Democratic standards worsening, says UN
Latest index points to rise in violence year on year
The United Nations Development Program said yesterday that civil liberties and political rights were diminishing in Indonesia resulting in an overall decline in the country’s democratic standards.
In its index for 2010, the most recent year for which figures are available, the UNDP gave Indonesia 63.17 points for democracy, lower than the 67.30 score given in 2009, with violence repeatedly cited as a cause for concern.
“We recorded that on almost every day throughout the year  there were protests ending in violence in each province,” Maswadi Rauf, one of the index’s authors, said at a press briefing in Jakarta yesterday. “This is not democracy.”
UNDP Country Director Beate Trankmann suggested that Indonesia should improve political rights and respect people’s right to get involved in peaceful protests.
“Also, further steps are needed to maintain freedom of speech, especially during general elections, and to uphold religious freedom,” she said.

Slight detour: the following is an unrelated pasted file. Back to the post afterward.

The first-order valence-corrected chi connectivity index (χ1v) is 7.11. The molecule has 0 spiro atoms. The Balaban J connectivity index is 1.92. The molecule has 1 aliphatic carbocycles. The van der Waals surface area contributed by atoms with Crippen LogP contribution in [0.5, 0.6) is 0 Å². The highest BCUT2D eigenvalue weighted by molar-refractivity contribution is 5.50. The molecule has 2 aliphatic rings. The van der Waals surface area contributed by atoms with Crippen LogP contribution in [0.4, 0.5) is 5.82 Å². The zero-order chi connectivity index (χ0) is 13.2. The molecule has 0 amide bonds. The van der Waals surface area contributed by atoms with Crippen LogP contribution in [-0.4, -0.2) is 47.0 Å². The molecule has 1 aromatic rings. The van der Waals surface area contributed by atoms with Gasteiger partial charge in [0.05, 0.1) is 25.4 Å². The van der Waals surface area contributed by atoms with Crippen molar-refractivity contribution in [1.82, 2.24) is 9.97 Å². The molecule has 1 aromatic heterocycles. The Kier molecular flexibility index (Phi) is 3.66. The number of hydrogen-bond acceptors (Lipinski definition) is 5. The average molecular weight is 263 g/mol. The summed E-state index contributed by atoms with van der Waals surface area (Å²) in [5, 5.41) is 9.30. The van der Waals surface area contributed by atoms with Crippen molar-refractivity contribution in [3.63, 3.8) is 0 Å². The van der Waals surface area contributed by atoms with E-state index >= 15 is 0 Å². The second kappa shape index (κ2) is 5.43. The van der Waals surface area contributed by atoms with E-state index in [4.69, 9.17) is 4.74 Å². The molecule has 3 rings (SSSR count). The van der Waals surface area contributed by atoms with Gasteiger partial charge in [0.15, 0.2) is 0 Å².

Indonesia saw a slight improvement in democratic institutions in 2010 in what was otherwise a year of diminishing freedoms in Indonesia.
In response, Minister of Home Affairs Gamawan Fauzi accepted that democratic principles had been upheld.
“A number of fights between different communities, which were intentionally or unintentionally related to religious and ethnic issues, can be said to be indicators of an ailing democracy,” he said.
Rohingya leaders say applications for religious buildings or renovations were always refused
Catholic students among those accusing Indonesian president of breaking election vow to resolve longstanding issues
Ecumenical meeting vows to assist in moves toward achieving a lasting peace
Religious leaders fret about how to protect young people from extremist ideology
The authorities have reportedly detained 17 ethnic Uyghurs, including four women